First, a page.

Netanyahu perhaps can rely on support from religious Zionist parties, Shas, and United Torah Judaism., but is challenged by others. Yamina, led by Naftali Bennett, child of American parents, Orthodox, high tech entrepreneur is a contender to be PM. The day of Gantz appears to be over, and his part Blue and White, the center-liberal alliance, has disintegrated, between the Israel Resilience party, and centrist, secular, anticlerical Yesh Atid, led by former journalist Yair Lapid. Labor, the leading party for the early decades of Israel has been declining, and will probably not win 10 of the national vote.
But surprises may be in store. One is the emergence of Ron Huldai, 76 year old mayor of Tel Aviv for 22 years, former combat pilot, secular leftist, who has formed a new liberal party, The Israelis. Even former PM Ehad Barak is considering a comeback.
Then there are the Arab parties. In March 2020, more than 90% of Israeli Arab citizens voted for The Joint List , considered to be the voice of moderation in Arab society.
The Israeli election will be followed by an event that is probably largely an attempt to please the incoming U.S. administration of Joe Biden. The head of the Palestinian National Authority, Mahmoud Abbas, on January 15, 2021 announced that Palestinian presidential and parliamentary elections would be held on May 22 and July 2021. Elections are not a disease from which Palestinians suffer. Abbas, now 85, leader of Fatah, was elected to his PNA office in January 2005 for a four-year term, thus he is in his 17th year of his four-year term. In the election in 2006 for the Palestinian Legislative Council, the Fatah party was beaten by the rival Hamas party which in 2007 generated a civil war not yet fully reconciled, and seized control of Gaza. Since then, there have been no Palestinian elections for either president or legislature. Residents of east Jerusalem are expected to take part in the Palestinian election, and vote in their villages and neighborhoods that are under Israeli control and within the boundaries of the Jerusalem municipality. It remains to be seen if real, fair elections will be held, and whether it will produce a Palestinian partner willing to enhance the possibilities of progress in the peace process that was supposed to begin after the Oslo Accords in 1993, and the resolution of the status of the West Bank.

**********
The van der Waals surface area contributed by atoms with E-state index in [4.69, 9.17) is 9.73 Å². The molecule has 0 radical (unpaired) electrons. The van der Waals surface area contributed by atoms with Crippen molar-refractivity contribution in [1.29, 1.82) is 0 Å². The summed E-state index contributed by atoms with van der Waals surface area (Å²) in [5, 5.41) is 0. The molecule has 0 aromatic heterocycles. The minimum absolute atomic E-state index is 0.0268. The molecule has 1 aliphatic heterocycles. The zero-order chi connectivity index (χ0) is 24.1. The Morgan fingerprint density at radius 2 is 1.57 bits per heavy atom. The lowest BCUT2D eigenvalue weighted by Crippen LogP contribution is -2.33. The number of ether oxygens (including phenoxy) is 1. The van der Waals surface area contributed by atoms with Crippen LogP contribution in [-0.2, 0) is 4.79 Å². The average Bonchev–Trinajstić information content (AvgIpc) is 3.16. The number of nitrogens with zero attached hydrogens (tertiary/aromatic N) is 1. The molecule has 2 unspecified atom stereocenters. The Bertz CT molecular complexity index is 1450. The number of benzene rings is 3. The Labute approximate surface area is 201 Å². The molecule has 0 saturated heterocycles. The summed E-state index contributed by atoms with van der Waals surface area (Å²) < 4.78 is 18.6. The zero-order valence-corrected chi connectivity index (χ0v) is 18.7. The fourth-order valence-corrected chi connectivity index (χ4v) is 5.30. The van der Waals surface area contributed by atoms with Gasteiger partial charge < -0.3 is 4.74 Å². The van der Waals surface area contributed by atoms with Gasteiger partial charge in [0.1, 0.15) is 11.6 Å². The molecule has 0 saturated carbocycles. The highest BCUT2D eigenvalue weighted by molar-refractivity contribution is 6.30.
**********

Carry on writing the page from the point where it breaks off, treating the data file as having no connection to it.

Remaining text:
Early public opinion polls provide different results for the Israel election. The political game continues. So does the State of Israel, concerned with Iran as an existential threat, but cementing normalization agreements with an increasing number of formerly hostile countries,
Indeed, Eppur si muove.